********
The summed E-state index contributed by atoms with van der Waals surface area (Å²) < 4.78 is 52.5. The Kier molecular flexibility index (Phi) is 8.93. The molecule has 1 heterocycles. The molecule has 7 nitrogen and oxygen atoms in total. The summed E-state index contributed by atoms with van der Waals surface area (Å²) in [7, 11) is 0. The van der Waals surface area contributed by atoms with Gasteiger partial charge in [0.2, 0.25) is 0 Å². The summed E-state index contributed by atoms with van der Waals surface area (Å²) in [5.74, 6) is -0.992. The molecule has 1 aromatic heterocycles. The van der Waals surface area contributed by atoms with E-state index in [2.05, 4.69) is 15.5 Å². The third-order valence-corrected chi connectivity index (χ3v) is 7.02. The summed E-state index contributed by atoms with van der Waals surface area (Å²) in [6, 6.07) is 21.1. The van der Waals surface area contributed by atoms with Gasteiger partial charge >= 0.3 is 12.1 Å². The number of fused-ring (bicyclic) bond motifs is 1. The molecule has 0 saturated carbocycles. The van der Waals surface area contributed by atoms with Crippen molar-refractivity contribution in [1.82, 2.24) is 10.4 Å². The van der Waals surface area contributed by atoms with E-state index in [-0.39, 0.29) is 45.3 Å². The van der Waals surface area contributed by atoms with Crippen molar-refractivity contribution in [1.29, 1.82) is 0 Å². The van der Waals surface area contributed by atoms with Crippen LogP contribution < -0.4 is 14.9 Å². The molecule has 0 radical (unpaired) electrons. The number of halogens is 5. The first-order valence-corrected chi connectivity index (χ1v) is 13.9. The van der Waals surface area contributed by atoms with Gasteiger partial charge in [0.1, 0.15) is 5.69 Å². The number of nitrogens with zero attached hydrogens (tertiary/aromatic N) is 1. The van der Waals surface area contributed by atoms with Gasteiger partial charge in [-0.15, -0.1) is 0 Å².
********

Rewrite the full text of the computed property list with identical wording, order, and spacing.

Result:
The summed E-state index contributed by atoms with van der Waals surface area (Å²) < 4.78 is 52.5. The Kier molecular flexibility index (Phi) is 8.93. The molecule has 1 heterocycles. The molecule has 7 nitrogen and oxygen atoms in total. The summed E-state index contributed by atoms with van der Waals surface area (Å²) in [7, 11) is 0. The van der Waals surface area contributed by atoms with Gasteiger partial charge in [0.2, 0.25) is 0 Å². The summed E-state index contributed by atoms with van der Waals surface area (Å²) in [5.74, 6) is -0.992. The molecule has 1 aromatic heterocycles. The van der Waals surface area contributed by atoms with E-state index in [2.05, 4.69) is 15.5 Å². The third-order valence-corrected chi connectivity index (χ3v) is 7.02. The summed E-state index contributed by atoms with van der Waals surface area (Å²) in [6, 6.07) is 21.1. The van der Waals surface area contributed by atoms with Gasteiger partial charge >= 0.3 is 12.1 Å². The number of fused-ring (bicyclic) bond motifs is 1. The molecule has 0 saturated carbocycles. The van der Waals surface area contributed by atoms with Crippen molar-refractivity contribution in [1.82, 2.24) is 10.4 Å². The van der Waals surface area contributed by atoms with E-state index in [-0.39, 0.29) is 45.3 Å². The van der Waals surface area contributed by atoms with Crippen molar-refractivity contribution in [1.29, 1.82) is 0 Å². The van der Waals surface area contributed by atoms with Crippen LogP contribution < -0.4 is 14.9 Å². The molecule has 0 radical (unpaired) electrons. The number of halogens is 5. The first-order valence-corrected chi connectivity index (χ1v) is 13.9. The van der Waals surface area contributed by atoms with Gasteiger partial charge in [0.1, 0.15) is 5.69 Å². The number of nitrogens with zero attached hydrogens (tertiary/aromatic N) is 1. The van der Waals surface area contributed by atoms with Gasteiger partial charge in [-0.15, -0.1) is 0 Å².